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All of this took considerable time, but I knew this was going to be a lost day anyhow.

Finally, when it had downloaded and completed it’s “preparation,” it got lost, couldn’t find the computer’s identifier. I think it was actually having trouble connecting with the router.

Finding the connection has — especially recently — been a frequent problem. Charter Communication’s WiFi is unstable. Not to mention the company is doing a lot of work on the poles and wires all along our road, from here into Rhode Island.

Then, after it rebooted a couple of times, but couldn’t get itself organized, I turned it off and rebooted it cold. After that, it found the WiFi and successfully identified the machine.

So far as I can tell — about 10 minutes after completing the installation — it looks okay. All my applications seem to be where they ought to be, though I have not checked to see if they are actually working.

I started this installation this morning at around 10:30. It finished at 3 in the afternoon. Four and a half hours. I had to be here to monitor it and make sure I didn’t need to answer a question — there were four or five questions to be answered along the way. It’s almost entirely automatic … but not quite.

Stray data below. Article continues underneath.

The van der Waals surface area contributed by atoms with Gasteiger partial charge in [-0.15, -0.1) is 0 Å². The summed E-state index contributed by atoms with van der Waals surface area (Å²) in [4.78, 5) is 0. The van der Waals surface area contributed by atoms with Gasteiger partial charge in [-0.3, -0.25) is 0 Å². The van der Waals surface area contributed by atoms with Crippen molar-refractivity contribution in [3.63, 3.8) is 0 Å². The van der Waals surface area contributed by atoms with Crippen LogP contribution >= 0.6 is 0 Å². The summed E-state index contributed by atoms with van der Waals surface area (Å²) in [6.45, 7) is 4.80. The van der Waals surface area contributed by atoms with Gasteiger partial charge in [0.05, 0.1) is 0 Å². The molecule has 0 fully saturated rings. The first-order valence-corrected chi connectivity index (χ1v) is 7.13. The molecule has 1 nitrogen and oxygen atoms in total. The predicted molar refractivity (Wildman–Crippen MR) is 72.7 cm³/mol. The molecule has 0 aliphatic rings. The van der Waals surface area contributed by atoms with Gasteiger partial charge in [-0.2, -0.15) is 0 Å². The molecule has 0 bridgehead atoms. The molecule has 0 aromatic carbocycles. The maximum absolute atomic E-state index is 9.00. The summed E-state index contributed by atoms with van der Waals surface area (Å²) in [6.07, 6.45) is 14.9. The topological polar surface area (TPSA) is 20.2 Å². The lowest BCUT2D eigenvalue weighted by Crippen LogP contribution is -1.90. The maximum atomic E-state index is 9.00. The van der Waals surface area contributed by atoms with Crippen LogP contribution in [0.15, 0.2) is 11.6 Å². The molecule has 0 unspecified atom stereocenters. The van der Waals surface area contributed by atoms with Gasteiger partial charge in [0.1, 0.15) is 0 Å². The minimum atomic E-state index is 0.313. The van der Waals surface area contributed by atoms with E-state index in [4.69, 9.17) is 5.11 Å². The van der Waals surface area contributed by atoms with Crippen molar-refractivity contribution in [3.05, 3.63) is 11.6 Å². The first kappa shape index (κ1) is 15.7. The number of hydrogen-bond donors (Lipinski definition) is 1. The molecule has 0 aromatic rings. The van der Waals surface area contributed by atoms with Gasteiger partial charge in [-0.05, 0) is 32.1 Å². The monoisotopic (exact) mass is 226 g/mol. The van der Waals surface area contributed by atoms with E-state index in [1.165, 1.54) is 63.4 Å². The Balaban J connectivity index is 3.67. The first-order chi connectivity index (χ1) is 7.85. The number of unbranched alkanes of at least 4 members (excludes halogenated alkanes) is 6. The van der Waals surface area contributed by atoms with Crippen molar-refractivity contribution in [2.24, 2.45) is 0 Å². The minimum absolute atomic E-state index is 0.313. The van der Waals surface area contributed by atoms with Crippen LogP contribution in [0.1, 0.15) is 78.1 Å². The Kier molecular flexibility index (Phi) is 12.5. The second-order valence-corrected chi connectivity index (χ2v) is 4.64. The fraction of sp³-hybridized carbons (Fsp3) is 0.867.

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Questions pop up and if there are any problems — as there were with mine — you need to be there to tell the computer to try again, to reboot, or whatever. Otherwise, I think you might wind up with some serious problems of incomplete or corrupted installation of the operating system.

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How is it going to work? I don’t really know yet. Will I like it? I guess I’ll find out. Am I glad I did it? I don’t know that yet either. I’m glad I’m done sitting here and monitoring the process. Talk about watching paint dry.

You will please forgive me if I don’t go and read everyone’s blogs today. It’s late, I’m tired. Tomorrow is another day. I’ve got my fingers crossed that when I got to turn this machine on tomorrow, it is still alive and kicking!

PHONES AND ‘PUTERS: CEE’S FUN FOTO CHALLENGE

We aren’t big on phones around here. We have a VOIP “landline” and a cell phone which I usually forget to turn on. But computers? We got them. And cameras. Lots of cameras.

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Kindle and iPad

plugs roku and headphones

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alienware side view computer

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Most real communication is done via email. Electronic, non-voice. Oh, and Garry has a special caption phone, but since he hates telephones on principle, it doesn’t get much use.

Cee’s Fun Foto Challenge: Phones and Computers